Just like what people include in their Grindr profile is less important than what they actually do in the bedroom, what really matters is what people will click on and buy. So if you want porn you’re not seeing much of, be sure to support the studios and the performers giving you what they want. That’s the most effective way to create change. Either that, or go out and start making the porn you want to see. That’s what we have done, and we have quite an amazing life!

Legrand Wolf is the owner and CEO of Carnal Media and publisher of The Gay Goods.

The Gay Goods is dedicated to engaging with a range of opinions and viewpoints. To share yours, email editor@thegaygoods.com.

6 Comments

  1. sidenote:

    Mister Legrand Wolf, in another article of yours back in July’21 “https://thegaygoods.com/the-wolfs-den-why-porn-deserves-your-piggy-banks/” you mentioned 2 things
    1) The option to download everyting on Carnal+ is just around the corner
    2) The false advertisement on Masonicboys (weekly updates), that would be a mistake you’ll make sure to fix it

    Regarding (1)
    Since there’s heavy advertisement for Carnal+ going on I’d like to ask if you’ve incorporated downloads for Carnal+ by now.

    Regarding (2)
    Masonicboys is still falsely advertising for weekly updates but in fact only updates every 2nd week.

    • Forgive me if I misunderstood initially.
      Also, thanks for giving such a well explained reply. now It is making sense to me. But in the article when you wrote people have no control over what arouses them the statement seemed quite open and wide since anything under the sun can come under it and in that case not all criticisms can be invalidated. Also, I mentioned it because it felt very much related to the central concern of article since you also mentioned race issues in data collection, cancel culture etc.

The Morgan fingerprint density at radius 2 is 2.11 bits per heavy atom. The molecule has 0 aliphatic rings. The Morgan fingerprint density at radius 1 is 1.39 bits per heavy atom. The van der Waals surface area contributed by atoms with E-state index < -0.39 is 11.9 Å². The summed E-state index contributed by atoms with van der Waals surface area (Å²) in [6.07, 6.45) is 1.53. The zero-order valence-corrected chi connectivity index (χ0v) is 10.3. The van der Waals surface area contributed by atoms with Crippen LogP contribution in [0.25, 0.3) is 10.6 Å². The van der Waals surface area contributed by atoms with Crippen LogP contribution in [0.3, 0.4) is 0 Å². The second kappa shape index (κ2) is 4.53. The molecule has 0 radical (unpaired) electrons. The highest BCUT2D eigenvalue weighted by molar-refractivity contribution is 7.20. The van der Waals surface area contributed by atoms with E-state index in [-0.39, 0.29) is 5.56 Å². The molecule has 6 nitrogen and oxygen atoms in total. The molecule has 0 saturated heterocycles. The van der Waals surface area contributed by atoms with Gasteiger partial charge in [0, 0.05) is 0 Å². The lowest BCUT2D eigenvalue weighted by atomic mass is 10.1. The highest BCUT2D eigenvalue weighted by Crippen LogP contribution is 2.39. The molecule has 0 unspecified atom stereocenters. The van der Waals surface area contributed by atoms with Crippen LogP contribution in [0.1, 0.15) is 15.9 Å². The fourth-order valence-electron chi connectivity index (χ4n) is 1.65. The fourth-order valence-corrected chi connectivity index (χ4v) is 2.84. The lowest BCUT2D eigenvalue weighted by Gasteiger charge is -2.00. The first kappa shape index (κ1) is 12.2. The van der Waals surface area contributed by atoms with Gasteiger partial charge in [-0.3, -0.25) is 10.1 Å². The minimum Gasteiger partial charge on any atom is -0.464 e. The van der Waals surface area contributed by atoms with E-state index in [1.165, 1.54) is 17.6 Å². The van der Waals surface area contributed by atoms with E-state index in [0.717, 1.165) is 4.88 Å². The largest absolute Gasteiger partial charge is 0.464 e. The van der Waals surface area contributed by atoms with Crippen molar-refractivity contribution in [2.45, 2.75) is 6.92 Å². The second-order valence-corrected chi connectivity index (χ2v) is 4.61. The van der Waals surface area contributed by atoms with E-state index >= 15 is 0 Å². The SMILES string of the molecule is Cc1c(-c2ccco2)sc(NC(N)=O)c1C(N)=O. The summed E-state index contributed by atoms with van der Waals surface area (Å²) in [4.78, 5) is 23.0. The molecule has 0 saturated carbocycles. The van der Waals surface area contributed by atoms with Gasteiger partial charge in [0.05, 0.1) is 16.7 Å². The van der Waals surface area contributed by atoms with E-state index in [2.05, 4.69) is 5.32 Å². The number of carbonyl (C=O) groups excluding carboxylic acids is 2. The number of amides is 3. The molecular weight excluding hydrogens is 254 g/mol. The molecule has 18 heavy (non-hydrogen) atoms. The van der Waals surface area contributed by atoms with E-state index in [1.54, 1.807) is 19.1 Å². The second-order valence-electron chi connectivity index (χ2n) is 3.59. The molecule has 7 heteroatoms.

2. I respect your passion and professionalism towards porn. But, I respectfully disagree on certain aspects.
    Nothing that exists in the human world can be independent of society. Everything that comes out of a human mind has certain social-political-economic-cultural context, especially any form of art. Among all human creations Art can be argued to be the most social in nature. Porn is a form art and therefore can’t be isolated from society. Now, what I find problematic is that it seems as if you see Porn as something Beyond Criticism and something in the ambit of which ABSOLUTELY ANYTHING AND EVERYTHING CAN BE JUSTIFIED.
    How can anything be beyond social-political criticism (especially an art) ?

    • Sarah, thank you for your response. Here’s what I wrote regarding SJWs

      “I don’t really give a shit what social justice warriors say in this space. We don’t have control over what does and does not turn us on.”

      My point was about arousal, not art or porn. Specifically I was saying that we as humans have no control over what turns us on. We of course know this from years and years of failed reparative therapy, and centuries of failed efforts to change sexual orientation through repression. And if a gay woman is not turned on by a man, does that make her sexist? Or vice versa? Certainly not in the way that we think of sexism as being problematic. I have heard from more than one social justice warriors that celebrating what turns someone on just fine, as long as it is “inclusive” otherwise it is NOT fine. But since arousal is innate, this SJW logic is horribly misguided. Thus my statement that things that turn someone on, by themselves, are nothing to be ashamed of because humans have no control over what turns us on.

      So it seems you either there is a misunderstanding (me not understanding you, or you misunderstood my point), or you are ascribing things to my article that I didn’t say.

      As for your interest in social-political criticism of the pornographic art form, I’m all for it. Never said otherwise. Just wasn’t something I was talking about in this article.